The Transparency Bill – on which I seem to have spent most of my waking hours, excluding the few days with our grandchildren over Christmas – has had some very positive results for the House of Lords.
Setting aside the particular areas of agreement and disagreement the reputation of the House has been improved in four ways.
First, a large number of charities, campaigning and pressure groups have become much more aware of the significance of Parliament, and of the Lords itself, in our role as scrutineers of Government proposals. That must be good.
Secondly, they have worked together to a much greater extent than previously in ensuring we were well briefed. The independent Commission led by Lord Harries of Pentregarth was especially effective in this respect, but so too were the Charities Aid Fund, Bond, AVECO, and individual organisations like the Royal British Legion, OXFAM and Friends of the Earth. That too was very helpful.
Thirdly, the result was a whole package of sensible amendments on which we worked together, with support from various parts of the House. A number of these were first tabled by me at the Committee stage but this week we shared responsibility for leading on them, with Lord Harries making the first case, and others of us following on, and some with me taking that role. We therefore had signatories from the Conservative and Liberal Democrat benches as well as from Crossbenchers. We also had Labour supporters when we voted, and carried the day as a result.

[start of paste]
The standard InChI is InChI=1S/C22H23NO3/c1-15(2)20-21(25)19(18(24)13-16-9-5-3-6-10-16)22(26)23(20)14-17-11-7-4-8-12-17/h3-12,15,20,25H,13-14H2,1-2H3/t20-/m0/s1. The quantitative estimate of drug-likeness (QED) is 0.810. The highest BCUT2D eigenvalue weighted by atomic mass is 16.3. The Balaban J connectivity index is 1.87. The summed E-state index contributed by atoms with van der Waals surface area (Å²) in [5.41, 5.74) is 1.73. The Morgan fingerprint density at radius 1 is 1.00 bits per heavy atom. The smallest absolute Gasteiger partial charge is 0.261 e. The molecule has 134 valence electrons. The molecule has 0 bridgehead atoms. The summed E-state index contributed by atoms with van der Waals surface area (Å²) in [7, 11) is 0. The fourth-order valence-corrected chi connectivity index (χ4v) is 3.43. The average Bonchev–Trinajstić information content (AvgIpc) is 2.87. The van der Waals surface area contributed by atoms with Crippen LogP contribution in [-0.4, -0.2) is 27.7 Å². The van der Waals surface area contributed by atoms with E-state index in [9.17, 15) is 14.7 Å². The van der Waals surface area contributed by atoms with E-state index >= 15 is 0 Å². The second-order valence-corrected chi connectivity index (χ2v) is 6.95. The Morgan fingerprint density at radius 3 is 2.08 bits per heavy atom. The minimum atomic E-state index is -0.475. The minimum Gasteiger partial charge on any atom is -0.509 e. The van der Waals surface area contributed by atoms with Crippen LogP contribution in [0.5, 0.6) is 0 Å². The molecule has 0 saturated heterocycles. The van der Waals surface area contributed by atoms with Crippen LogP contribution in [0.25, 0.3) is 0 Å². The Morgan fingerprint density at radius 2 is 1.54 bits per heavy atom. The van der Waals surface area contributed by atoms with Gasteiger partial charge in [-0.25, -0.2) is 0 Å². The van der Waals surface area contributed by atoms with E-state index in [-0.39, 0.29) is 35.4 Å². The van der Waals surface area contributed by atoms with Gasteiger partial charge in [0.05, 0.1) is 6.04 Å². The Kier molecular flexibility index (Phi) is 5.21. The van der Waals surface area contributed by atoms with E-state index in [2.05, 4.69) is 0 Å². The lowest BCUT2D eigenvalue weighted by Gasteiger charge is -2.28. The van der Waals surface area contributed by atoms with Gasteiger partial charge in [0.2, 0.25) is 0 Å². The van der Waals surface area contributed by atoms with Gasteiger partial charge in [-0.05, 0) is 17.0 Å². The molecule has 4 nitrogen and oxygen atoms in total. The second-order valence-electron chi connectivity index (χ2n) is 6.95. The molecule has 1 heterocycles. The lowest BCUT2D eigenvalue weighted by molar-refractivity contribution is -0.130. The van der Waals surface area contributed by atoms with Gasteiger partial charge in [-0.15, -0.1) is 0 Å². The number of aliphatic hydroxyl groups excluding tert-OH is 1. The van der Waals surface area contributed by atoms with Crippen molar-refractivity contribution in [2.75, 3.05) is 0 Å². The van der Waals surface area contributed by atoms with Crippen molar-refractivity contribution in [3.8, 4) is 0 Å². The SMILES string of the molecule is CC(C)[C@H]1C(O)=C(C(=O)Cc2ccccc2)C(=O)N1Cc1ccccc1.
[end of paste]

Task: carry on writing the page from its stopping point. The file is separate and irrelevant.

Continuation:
Fourthly, the combined effect of the above was that we have been securing some really useful improvements and clarification from Ministers. In particular, my colleagues Lord Wallace of Tankerness and Lord Wallace of Saltaire (no relations !) are to be commended for not only listening so carefully, but in seeking to meet the many concerns expressed by so many organisations – and expressed by us on their behalf during the Committee stage – before the Christmas Recess.
My only disappointment is that a cross-party attempt to exempt charities from the provisions of this Bill altogether was stillborn when the Opposition indicated it would back the Government in voting to keep charities inside the regulations. After all the complaints about the inadvertent effect the Bill could have on charities, I was perplexed by their decision.
We still have Third Reading on Tuesday, and I expect further improvements to be made at that point in relation to the operation of constituency spending limits. It is only to be hoped that the Prime Minister does not then wish to instruct colleagues in the Commons to vote against any of the amendments sent to them by the Lords. All are carefully considered and should be accepted. All in all, the end result will be a MUCH better Bill than the one which came to us from the other end of the building… and a very healthy reminder of the value of the House when it truly represents opinion outside.